Kylie’s note: Today’s post is a special guest piece from Tanja Gardner. Tanja’s an introverted business owner who started business life online as a copywriter for difference-makers. Her newest passion project is Conscious Introvert Success, which she started to help introverts like her to build their businesses while honoring their introversion. I’m just delighted to have her dropping in today to share her own wisdom-filled self-care revelation.
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I seem to have a serious problem with structuring my self-care.
I don’t know if I’m the only one whose mind works like this, but I’m not very good with structured, pre-planned self-care activities.
As an introvert, I have no shortage of self-care options that allow me to spend time alone and recharge my energy levels. And I actually enjoy many of those activities: journalling, meditation, reading a novel, taking long solo walks or hot, soaky baths…
They all feel wonderful to me if I do them spontaneously.
But something weird seems to happen when I schedule one or more of them into my day to “make sure they happen.”
Suddenly they go from being something I’m looking forward to doing, to — almost out of the blue — becoming something I should do instead.
The moment the word “should” starts creeping in, I can feel my inner toddler rebelling. I start to resent the activity instead of enjoying it.
And really: If you’re resenting your self-care, what’s the point?
That might not be an issue if I didn’t also have difficulty making spontaneous self-care happen.
It’s crazy, isn’t it? You’d think that someone who has such a problem with structure would blossom in its absence.
Not so much. Or at least, not always.
What actually happens if I’m aiming for 100% spontaneity is that all too often, I just don’t get to the self-care. I keep on working instead.
And even when I get to it, relying on myself to know just what to do in the moment can backfire.
I mean, yes, sometimes I’ll feel clearly drawn to picking up a book, pulling out my journal, or putting on my trainers and heading out for a walk.
Sometimes I’ll be so tired that nothing appeals.
Sometimes I’ll strongly intend to do some self-care after my work day, but all I seem to be able to spontaneously bring myself to do is play round after round of Criminal Case on Facebook.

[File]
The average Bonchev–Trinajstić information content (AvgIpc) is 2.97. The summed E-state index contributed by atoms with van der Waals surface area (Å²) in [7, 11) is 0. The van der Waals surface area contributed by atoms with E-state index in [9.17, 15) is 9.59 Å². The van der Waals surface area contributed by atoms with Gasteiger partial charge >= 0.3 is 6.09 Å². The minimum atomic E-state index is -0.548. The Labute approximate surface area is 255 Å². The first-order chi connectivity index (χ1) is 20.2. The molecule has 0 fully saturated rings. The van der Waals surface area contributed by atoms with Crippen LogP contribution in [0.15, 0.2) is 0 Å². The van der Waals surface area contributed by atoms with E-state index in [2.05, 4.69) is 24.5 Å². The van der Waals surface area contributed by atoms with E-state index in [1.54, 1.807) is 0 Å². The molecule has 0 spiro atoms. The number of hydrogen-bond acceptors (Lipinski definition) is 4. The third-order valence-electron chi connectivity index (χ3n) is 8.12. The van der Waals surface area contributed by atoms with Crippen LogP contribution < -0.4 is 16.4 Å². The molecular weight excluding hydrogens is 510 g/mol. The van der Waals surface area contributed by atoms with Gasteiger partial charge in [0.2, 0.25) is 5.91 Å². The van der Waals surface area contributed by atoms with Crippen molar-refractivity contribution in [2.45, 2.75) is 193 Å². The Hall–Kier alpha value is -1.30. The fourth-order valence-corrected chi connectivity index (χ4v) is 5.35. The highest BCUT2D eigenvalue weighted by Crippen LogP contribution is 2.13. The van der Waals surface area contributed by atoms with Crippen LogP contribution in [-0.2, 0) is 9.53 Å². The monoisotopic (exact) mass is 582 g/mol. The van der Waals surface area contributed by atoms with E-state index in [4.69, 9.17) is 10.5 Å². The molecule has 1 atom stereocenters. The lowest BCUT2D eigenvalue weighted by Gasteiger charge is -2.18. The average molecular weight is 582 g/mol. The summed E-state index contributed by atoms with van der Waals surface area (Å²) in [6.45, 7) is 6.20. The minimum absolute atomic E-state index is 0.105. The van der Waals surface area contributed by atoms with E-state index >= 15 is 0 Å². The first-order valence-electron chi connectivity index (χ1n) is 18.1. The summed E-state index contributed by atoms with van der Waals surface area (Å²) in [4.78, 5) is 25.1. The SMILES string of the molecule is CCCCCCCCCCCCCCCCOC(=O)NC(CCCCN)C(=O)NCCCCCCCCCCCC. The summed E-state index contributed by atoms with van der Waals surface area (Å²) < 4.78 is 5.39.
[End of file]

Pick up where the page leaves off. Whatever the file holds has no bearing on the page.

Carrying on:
Or occasionally, there’ll just be too much to choose from, so I’ll keep on working instead.
Until fairly recently, I figured that spontaneity was still the best option.
For the longest time, I believed that spontaneous self-care might not be perfect, but that it worked better for me than the structured, scheduled stuff.
As recently as a couple of months ago, I figured that my answer to self-care was simply to schedule blank “me-time” slots into my calendar.
If I blocked out the time in advance, I reasoned, then nothing else could encroach on it. And when I actually got to the blocked-out timeslot, I’d decide how I wanted to fill it.
No, it didn’t work 100% of the time, but it worked often enough that it felt like the best option.
Then, last week, my coach said something that turned the dilemma on its head for me.
Surprise, surprise: I discovered I could combine the best of both worlds.
My coach pointed out that “structure” and “spontaneity” weren’t one-or-zero, black-or-white propositions.
I could find a way to combine the two in a way that worked for me, so that I was getting the best of both worlds.
She and I started by brainstorming a list of specific self-care activities that would feel nurturing for me.
My eventual list had nine options: enough so I feel as though I have a range of alternatives, but not so many that I’m paralysed by the choice.
Now, when it’s time for a scheduled self-care block, I just go to my list and choose one of the options.
It’s like the perfect melding of just enough structure to keep me focussed, with just enough spontaneity to avoid triggering an inner toddler tantrum.
I have to laugh: I actually teach my introvert programme participants about planning techniques and accountability practices.
When I do, I always talk about structure as potentially being something flexible – something that acts as “a support system, rather than a cage.”
It’s funny how I couldn’t see how the same thing might work in a self-care setting.
So what works best for you with self-care?
We’re all different, so there’s no one right way (of course!) to do this stuff.
But I’m curious: How do you navigate the balance between spontaneity and structure to ensure you’re getting the self-care you need?
- Do you need to schedule exactly what you’ll be doing when in order to make it happen?
- Do you prefer to do what I used to do, and allow yourself to be completely spontaneous?
- Have you figured out a unique combination of the two that works for you?
If you’re willing to share, I’d love to hear what your self-care scheduling process looks like in the comments.
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Tanja Gardner is the deeply introverted (but not even *slightly* shy!) biz owner behind Conscious Introvert Success: a library of introvert-friendly resources.
Or, download “How to Keep an Eye on Your Energy Levels,” a free guide for introverted business owners who need help with energy management.